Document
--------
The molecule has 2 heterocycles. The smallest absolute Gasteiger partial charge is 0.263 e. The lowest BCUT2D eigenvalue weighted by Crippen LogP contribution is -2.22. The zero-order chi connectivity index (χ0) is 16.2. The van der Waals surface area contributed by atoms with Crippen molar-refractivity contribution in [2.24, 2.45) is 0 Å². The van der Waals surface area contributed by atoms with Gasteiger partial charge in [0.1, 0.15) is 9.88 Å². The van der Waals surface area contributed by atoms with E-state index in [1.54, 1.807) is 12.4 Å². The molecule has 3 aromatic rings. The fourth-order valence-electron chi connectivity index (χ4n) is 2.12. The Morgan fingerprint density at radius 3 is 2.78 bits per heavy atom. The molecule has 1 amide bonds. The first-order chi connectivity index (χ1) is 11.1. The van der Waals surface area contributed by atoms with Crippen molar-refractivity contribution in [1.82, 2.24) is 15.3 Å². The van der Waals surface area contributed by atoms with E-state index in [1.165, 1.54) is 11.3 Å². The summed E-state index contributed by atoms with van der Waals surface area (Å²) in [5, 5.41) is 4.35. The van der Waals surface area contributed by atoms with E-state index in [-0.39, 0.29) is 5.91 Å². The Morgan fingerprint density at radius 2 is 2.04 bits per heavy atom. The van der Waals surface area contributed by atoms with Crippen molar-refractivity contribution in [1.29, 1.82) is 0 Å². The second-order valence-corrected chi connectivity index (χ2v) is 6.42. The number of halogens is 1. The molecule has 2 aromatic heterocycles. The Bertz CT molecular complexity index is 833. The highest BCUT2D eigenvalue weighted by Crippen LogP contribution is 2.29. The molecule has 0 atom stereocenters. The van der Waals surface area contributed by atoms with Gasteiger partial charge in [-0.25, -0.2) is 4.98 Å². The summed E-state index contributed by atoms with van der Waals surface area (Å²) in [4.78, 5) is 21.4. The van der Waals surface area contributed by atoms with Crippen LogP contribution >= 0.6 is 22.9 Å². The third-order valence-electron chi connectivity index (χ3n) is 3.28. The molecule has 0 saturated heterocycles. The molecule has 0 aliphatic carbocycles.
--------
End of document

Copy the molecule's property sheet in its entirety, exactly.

The molecule has 2 heterocycles. The smallest absolute Gasteiger partial charge is 0.263 e. The lowest BCUT2D eigenvalue weighted by Crippen LogP contribution is -2.22. The zero-order chi connectivity index (χ0) is 16.2. The van der Waals surface area contributed by atoms with Crippen molar-refractivity contribution in [2.24, 2.45) is 0 Å². The van der Waals surface area contributed by atoms with Gasteiger partial charge in [0.1, 0.15) is 9.88 Å². The van der Waals surface area contributed by atoms with E-state index in [1.54, 1.807) is 12.4 Å². The molecule has 3 aromatic rings. The fourth-order valence-electron chi connectivity index (χ4n) is 2.12. The Morgan fingerprint density at radius 3 is 2.78 bits per heavy atom. The molecule has 1 amide bonds. The first-order chi connectivity index (χ1) is 11.1. The van der Waals surface area contributed by atoms with Crippen molar-refractivity contribution in [1.82, 2.24) is 15.3 Å². The van der Waals surface area contributed by atoms with E-state index in [1.165, 1.54) is 11.3 Å². The summed E-state index contributed by atoms with van der Waals surface area (Å²) in [5, 5.41) is 4.35. The van der Waals surface area contributed by atoms with E-state index in [-0.39, 0.29) is 5.91 Å². The Morgan fingerprint density at radius 2 is 2.04 bits per heavy atom. The van der Waals surface area contributed by atoms with Crippen molar-refractivity contribution in [1.29, 1.82) is 0 Å². The second-order valence-corrected chi connectivity index (χ2v) is 6.42. The number of halogens is 1. The molecule has 2 aromatic heterocycles. The Bertz CT molecular complexity index is 833. The highest BCUT2D eigenvalue weighted by Crippen LogP contribution is 2.29. The molecule has 0 atom stereocenters. The van der Waals surface area contributed by atoms with Gasteiger partial charge in [-0.25, -0.2) is 4.98 Å². The summed E-state index contributed by atoms with van der Waals surface area (Å²) in [4.78, 5) is 21.4. The van der Waals surface area contributed by atoms with Crippen LogP contribution >= 0.6 is 22.9 Å². The third-order valence-electron chi connectivity index (χ3n) is 3.28. The molecule has 0 saturated heterocycles. The molecule has 0 aliphatic carbocycles.